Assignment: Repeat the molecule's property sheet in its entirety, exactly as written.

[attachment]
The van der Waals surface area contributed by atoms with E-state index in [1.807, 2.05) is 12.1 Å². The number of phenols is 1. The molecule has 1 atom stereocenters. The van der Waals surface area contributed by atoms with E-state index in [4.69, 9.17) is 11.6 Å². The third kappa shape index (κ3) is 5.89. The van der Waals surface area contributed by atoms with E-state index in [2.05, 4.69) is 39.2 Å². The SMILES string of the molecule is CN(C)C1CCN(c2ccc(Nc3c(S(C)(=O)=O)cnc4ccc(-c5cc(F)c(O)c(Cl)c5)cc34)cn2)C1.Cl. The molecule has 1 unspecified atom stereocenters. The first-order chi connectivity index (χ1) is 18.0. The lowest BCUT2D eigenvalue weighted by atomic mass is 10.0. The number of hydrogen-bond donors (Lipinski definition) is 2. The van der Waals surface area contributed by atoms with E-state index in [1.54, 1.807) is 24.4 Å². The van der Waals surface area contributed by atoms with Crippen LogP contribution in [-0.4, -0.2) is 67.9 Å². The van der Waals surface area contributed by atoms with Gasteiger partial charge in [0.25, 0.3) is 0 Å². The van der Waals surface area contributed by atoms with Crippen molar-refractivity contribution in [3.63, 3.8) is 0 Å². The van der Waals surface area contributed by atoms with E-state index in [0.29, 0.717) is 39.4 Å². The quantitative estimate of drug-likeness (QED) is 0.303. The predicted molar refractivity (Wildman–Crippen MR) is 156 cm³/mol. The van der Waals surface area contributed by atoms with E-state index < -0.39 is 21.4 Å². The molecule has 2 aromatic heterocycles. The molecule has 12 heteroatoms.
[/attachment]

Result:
The van der Waals surface area contributed by atoms with E-state index in [1.807, 2.05) is 12.1 Å². The number of phenols is 1. The molecule has 1 atom stereocenters. The van der Waals surface area contributed by atoms with E-state index in [4.69, 9.17) is 11.6 Å². The third kappa shape index (κ3) is 5.89. The van der Waals surface area contributed by atoms with E-state index in [2.05, 4.69) is 39.2 Å². The SMILES string of the molecule is CN(C)C1CCN(c2ccc(Nc3c(S(C)(=O)=O)cnc4ccc(-c5cc(F)c(O)c(Cl)c5)cc34)cn2)C1.Cl. The molecule has 1 unspecified atom stereocenters. The first-order chi connectivity index (χ1) is 18.0. The lowest BCUT2D eigenvalue weighted by atomic mass is 10.0. The number of hydrogen-bond donors (Lipinski definition) is 2. The van der Waals surface area contributed by atoms with E-state index in [1.54, 1.807) is 24.4 Å². The van der Waals surface area contributed by atoms with Crippen LogP contribution in [-0.4, -0.2) is 67.9 Å². The van der Waals surface area contributed by atoms with Gasteiger partial charge in [0.25, 0.3) is 0 Å². The van der Waals surface area contributed by atoms with Crippen molar-refractivity contribution in [3.63, 3.8) is 0 Å². The van der Waals surface area contributed by atoms with E-state index in [0.29, 0.717) is 39.4 Å². The quantitative estimate of drug-likeness (QED) is 0.303. The predicted molar refractivity (Wildman–Crippen MR) is 156 cm³/mol. The van der Waals surface area contributed by atoms with E-state index < -0.39 is 21.4 Å². The molecule has 2 aromatic heterocycles. The molecule has 12 heteroatoms.